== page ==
There are some who have lost children, the most unspeakable thing of all.  The biggest injustice of all.  When a parent would gladly swap places with their child without hesitation.

There are some who have lost those from the older generation.  A most treasured member of the family.  The person who has always been there, always.

Life can be so cruel.  There is no rhyme nor reason I am finding more and more.

Of course I am no expert (I wish I was) and I don’t always know what to say in the right places, but I do know one thing – life is strange.

Taking the time to listen, taking the time to understand means more than you will ever know.

Once a heart is broken it can’t be fixed.

Time heals, slowly, but it does.

Appreciate every moment with those you love and smile at the precious memories of those who have gone.

Somethings in life just happen.

I am no expert.

I only wish I was.



The Wonder Years

I look back fondly at my childhood, as the years were filled with laughter and smiles.  I like to think of them as the Wonder Years because we truly did not have a care in the world.

When I was a little girl we had virtually nothing, and yet money did not seem to be a problem.

Obviously I was just a child with no real concept of money, but myself & my sisters wanted for nothing.  We lived on a council estate, we only had a coal fire, we only had a black & white television but it never really mattered to us.


We had a large garden to play in with rabbits as pets.  We had an abundance of friends as neighbours.  We played from morning until night, riding our bikes, climbing trees and playing ‘tig’ and ‘curby’ in the street until our hearts content.

There were just the four of us back then, and we managed just fine without a dad.  He left when my little sister was young and it was probably the best thing he ever did for us.  We never even noticed that he was missing.  There was just the four of us, and that is all we ever really needed.

Our mum worked hard to get her teaching degree and when she wasn’t working, she busied herself in making our childhood extra special.  On her days at home she would take us out for long walks and help us to build secret dens in all the best places.  On the occasion that we had little food in the cupboards, she would make up her infamous ‘Wild Man’s Grub’.  A magical broth made with stock and potatoes, vegetables and meat – and with it came a story of the old man who once lived in a cave, who knew how to make magical food.  Our absolute family favourite was a chicken, rice and gravy dish made from the leftovers of Sunday dinner.  As we got older we would enact our own radio show with a ‘made up’ audience where we would delight in explaining to them how we made it.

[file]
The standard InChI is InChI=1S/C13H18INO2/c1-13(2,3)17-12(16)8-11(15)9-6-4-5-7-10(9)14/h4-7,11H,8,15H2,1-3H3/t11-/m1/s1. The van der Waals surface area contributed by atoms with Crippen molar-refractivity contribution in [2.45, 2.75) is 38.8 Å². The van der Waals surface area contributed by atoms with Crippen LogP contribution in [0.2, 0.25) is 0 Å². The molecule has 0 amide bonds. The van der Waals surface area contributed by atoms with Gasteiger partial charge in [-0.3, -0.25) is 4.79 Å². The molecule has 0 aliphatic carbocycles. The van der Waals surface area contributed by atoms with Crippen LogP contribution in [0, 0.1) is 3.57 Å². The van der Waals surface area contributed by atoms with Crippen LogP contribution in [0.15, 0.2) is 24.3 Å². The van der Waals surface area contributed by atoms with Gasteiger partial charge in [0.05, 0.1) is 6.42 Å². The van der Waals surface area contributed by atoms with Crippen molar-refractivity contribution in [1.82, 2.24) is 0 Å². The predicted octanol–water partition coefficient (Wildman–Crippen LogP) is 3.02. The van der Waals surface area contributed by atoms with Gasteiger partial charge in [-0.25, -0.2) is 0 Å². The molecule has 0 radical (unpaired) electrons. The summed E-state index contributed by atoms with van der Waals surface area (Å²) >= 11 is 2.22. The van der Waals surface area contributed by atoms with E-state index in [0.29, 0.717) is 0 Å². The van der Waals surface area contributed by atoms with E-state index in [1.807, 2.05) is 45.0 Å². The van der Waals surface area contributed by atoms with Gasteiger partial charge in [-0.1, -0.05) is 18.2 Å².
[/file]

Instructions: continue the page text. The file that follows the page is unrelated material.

When Christmas or birthdays came around, we always received the very thing that we had never dared to ask for.  One special year I received a Tiny Tears doll, I named her Gemma and she went everywhere with me like a best friend.  And yet, even more special than the new toys were the ‘hand me downs’ that we always watched our big sister play with.  The silver Raleigh bike, the doll with the worn down clothes, the giant space-hopper, the go-kart and the rainbow roller boots that we taught ourselves to use.

We always looked forward to the long Summer holidays because we knew that we would get to visit the seaside. 


We took trains to visit Aunties, Uncles and cousins and it was all such an adventure.  We spent hours paddling in the freezing cold sea, rolling up trousers and jumping the waves.  We went for long walks along the beach and hunted for crabs in rock pools with our buckets and spades.  We got caught out by the tide and had to climb up the cliffs to safety.  We spent all day long running up and down the high school fields behind my Auntie’s house making up pretend games and never wanting to go home when teatime came around.  Our cousins were our best friends, and inevitably just like siblings, the arguments always flared up over who was winning at Monopoly or who wanted the chocolate French Fancy.


We had birthday parties in our back garden, with blankets thrown on the lawn for a picnic tea. We invited everybody in the neighbourhood to join in the party games and watched in excitement as the homemade birthday cake was unveiled.  Inevitably, the cake was always a house made of chocolate fingers and chocolate buttons for the roof, or sometimes it was a Dolly cake with a Cindy doll placed in the middle.

imageWe had so little, and yet we had so much. 

We wanted for absolutely nothing.  If only children nowadays could be allowed to ‘play out’ until the sunset without fear or even enjoy the simple things like taking delight in inheriting second hand toys from siblings.

I hope my children remember the Summer holidays, the birthday cakes and the make-believe games.